2 Housing-Exposed Financials to Avoid

The Canadian housing market is extremely brittle, which may mean private mortgage insurers like Genworth MI Canada Inc. (TSX:MIC) might be in for a rough ride.

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I don’t know where the people, the government, and businesses got the idea that housing prices can’t go down. It seems to be pretty much the dedicated object of government policy, to keep housing inflated. Tax dollars from the upcoming federal budget, Bank of Canada interest rate policies, and personal interests are all aimed at keeping what is generally regarded as an over-inflated housing sector at sky-high levels. So much for a free market.

The good news for savers and would-be home buyers is, though, that historically low interest rates and the asset inflation they produce are usually followed by sharp price declines when these assets begin to deflate. If you are an investor who is actively cautious about debt levels, you must make sure that you avoid investments that will likely be hit hard if prices come down fast.

It would be nice to be able to short the Canadian Mortgage and Housing Corporation (CMHC) since it does insure the majority of Canadian mortgages. Unfortunately, that entity is funded with your tax dollars. Unless you are willing to move out of the country and declare non-residency until after a housing collapse, your hard-earned dollars are going to be put to work insuring bad mortgages (and now for funding over-priced houses for new home buyers) until there is some sort of government policy change.

You can make a choice to stay away from private insurers, though. At the top of the list are the private mortgage insurers and lenders like Genworth MI Canada (TSX:MIC) and Home Capital Group (TSX:HCG). These companies fully benefit from housing and mortgage growth, especially in the larger, more expensive centres such as Toronto and Vancouver. As a result, their share prices will likely be impacted heavily if housing prices in those regions come off significantly.

It can be tempting to buy these stocks, since their fundamentals are quite good at the moment. Genworth is trading at a very attractive eight times earnings and Home Capital is not far behind under 10 times earnings. While Home Capital does not pay a dividend at the moment thanks to its own crisis in 2017, Genworth pays a 5% dividend at current prices that might be tempting for some income investors.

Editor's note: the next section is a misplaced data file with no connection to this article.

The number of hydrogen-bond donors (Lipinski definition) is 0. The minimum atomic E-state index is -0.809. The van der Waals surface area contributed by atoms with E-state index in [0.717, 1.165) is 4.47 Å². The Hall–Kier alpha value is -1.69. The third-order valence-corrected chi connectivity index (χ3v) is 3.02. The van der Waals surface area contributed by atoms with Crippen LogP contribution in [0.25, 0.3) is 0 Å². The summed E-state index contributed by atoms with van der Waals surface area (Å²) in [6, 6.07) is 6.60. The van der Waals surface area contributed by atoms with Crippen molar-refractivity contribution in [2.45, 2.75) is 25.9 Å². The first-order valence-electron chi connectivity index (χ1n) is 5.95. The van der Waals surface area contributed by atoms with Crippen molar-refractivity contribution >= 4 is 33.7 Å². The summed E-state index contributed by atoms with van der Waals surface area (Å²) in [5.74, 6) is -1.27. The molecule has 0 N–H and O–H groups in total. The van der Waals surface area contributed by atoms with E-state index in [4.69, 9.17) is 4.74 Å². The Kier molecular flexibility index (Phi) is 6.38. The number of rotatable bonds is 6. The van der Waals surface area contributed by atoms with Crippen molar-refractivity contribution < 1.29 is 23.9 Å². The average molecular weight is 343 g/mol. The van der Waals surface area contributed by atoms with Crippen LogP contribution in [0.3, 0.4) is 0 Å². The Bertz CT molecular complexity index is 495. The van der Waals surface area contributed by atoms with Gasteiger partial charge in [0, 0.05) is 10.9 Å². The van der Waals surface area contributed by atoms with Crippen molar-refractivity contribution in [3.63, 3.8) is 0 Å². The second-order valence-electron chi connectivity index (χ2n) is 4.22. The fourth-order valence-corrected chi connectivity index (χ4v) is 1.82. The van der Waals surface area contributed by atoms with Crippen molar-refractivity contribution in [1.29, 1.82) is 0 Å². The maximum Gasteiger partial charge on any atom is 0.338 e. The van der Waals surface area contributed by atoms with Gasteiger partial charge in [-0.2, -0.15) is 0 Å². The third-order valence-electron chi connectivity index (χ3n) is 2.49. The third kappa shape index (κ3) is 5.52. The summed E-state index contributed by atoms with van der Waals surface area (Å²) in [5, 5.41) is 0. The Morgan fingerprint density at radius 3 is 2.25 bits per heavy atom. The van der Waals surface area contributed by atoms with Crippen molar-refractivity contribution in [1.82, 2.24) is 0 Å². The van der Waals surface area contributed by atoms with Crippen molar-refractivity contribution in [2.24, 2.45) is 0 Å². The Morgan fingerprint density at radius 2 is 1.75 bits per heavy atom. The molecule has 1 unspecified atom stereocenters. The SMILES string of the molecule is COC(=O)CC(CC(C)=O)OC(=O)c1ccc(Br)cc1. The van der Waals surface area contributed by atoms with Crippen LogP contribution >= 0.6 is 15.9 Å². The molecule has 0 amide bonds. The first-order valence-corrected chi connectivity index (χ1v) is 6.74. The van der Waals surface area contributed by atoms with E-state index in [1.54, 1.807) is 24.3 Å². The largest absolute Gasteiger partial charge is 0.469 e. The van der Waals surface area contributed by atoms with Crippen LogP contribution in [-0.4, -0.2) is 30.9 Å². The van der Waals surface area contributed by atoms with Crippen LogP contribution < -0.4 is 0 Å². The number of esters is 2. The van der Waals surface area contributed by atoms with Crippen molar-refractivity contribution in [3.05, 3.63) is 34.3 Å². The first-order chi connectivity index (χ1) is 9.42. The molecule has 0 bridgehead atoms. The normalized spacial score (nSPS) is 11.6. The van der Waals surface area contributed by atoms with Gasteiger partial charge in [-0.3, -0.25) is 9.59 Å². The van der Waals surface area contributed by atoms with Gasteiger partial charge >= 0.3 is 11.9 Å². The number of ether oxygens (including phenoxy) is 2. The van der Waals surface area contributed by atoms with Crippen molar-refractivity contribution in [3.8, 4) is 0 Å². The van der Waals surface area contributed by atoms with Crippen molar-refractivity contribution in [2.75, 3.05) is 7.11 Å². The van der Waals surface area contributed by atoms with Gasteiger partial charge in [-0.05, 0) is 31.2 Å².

But even in the quarterly results, there are some warning signs that should not be ignored. Total premiums written were down 4% over 2017, and net income was down 14% year over year. As a lender, Home Capital fared somewhat better with its 2018 mortgage originations up 15.2% and net income up substantially over the previous year. But you have to remember that 2018 is being compared to Home Capital’s disastrous 2017 year, so the report should be taken with a grain of salt.

These are not bad companies. They simply operate in a commodity business, where the commodities are home prices and interest rates. This is similar to the oil and gas industry. A few years ago, when oil was over $100 a barrel, few people thought it was going to go down. But when it did, well, you saw what happened to practically every oil- and gas-related stock. It was devastating.

Right now, mortgage rates are still close to record lows and housing prices are at inflated levels worldwide. While this does not mean there will be a housing collapse, there is definitely more downside risk than there is upside potential for either of these factors. And if these turn significantly, there will most likely be a reckoning, and the insurers will likely suffer.

If you fear a downturn in housing, do not buy either of these companies. Look no further than what happened to Home Capital in 2017 to get an idea of how quickly the fate of housing-exposed companies can change. After a housing collapse, Genworth might be worth a look, as it is a strong business, but not right now. Don’t expose yourself too heavily to housing, and that includes these lenders and insurers. The fact that the government feels it has to support it should be reason enough for caution on its own. It’s a brittle market that is not worth the risk.

This article represents the opinion of the writer, who may disagree with the “official” recommendation position of a Motley Fool premium service or advisor. We’re Motley! Questioning an investing thesis — even one of our own — helps us all think critically about investing and make decisions that help us become smarter, happier, and richer, so we sometimes publish articles that may not be in line with recommendations, rankings or other content.

Fool contributor Kris Knutson has no position in any of the stocks mentioned.

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